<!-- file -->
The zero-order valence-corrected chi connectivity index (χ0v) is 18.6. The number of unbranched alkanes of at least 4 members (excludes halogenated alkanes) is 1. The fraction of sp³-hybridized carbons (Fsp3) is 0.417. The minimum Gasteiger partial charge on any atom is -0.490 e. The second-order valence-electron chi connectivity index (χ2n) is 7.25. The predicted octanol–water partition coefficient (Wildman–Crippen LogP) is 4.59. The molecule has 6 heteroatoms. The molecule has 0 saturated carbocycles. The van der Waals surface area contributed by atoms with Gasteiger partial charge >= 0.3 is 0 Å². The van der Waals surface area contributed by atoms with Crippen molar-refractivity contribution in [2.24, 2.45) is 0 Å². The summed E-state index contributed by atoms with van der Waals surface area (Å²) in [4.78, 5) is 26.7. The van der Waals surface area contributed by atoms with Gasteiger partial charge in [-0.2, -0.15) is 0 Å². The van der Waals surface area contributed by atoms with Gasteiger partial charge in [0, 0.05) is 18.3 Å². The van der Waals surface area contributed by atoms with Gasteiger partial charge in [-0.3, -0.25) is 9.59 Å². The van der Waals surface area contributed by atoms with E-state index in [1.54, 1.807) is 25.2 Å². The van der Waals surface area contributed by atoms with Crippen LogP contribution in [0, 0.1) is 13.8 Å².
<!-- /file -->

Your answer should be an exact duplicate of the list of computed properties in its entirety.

The zero-order valence-corrected chi connectivity index (χ0v) is 18.6. The number of unbranched alkanes of at least 4 members (excludes halogenated alkanes) is 1. The fraction of sp³-hybridized carbons (Fsp3) is 0.417. The minimum Gasteiger partial charge on any atom is -0.490 e. The second-order valence-electron chi connectivity index (χ2n) is 7.25. The predicted octanol–water partition coefficient (Wildman–Crippen LogP) is 4.59. The molecule has 6 heteroatoms. The molecule has 0 saturated carbocycles. The van der Waals surface area contributed by atoms with Gasteiger partial charge >= 0.3 is 0 Å². The van der Waals surface area contributed by atoms with Crippen molar-refractivity contribution in [2.24, 2.45) is 0 Å². The summed E-state index contributed by atoms with van der Waals surface area (Å²) in [4.78, 5) is 26.7. The van der Waals surface area contributed by atoms with Gasteiger partial charge in [-0.2, -0.15) is 0 Å². The van der Waals surface area contributed by atoms with Gasteiger partial charge in [0, 0.05) is 18.3 Å². The van der Waals surface area contributed by atoms with Gasteiger partial charge in [-0.3, -0.25) is 9.59 Å². The van der Waals surface area contributed by atoms with E-state index in [1.54, 1.807) is 25.2 Å². The van der Waals surface area contributed by atoms with Crippen LogP contribution in [0, 0.1) is 13.8 Å².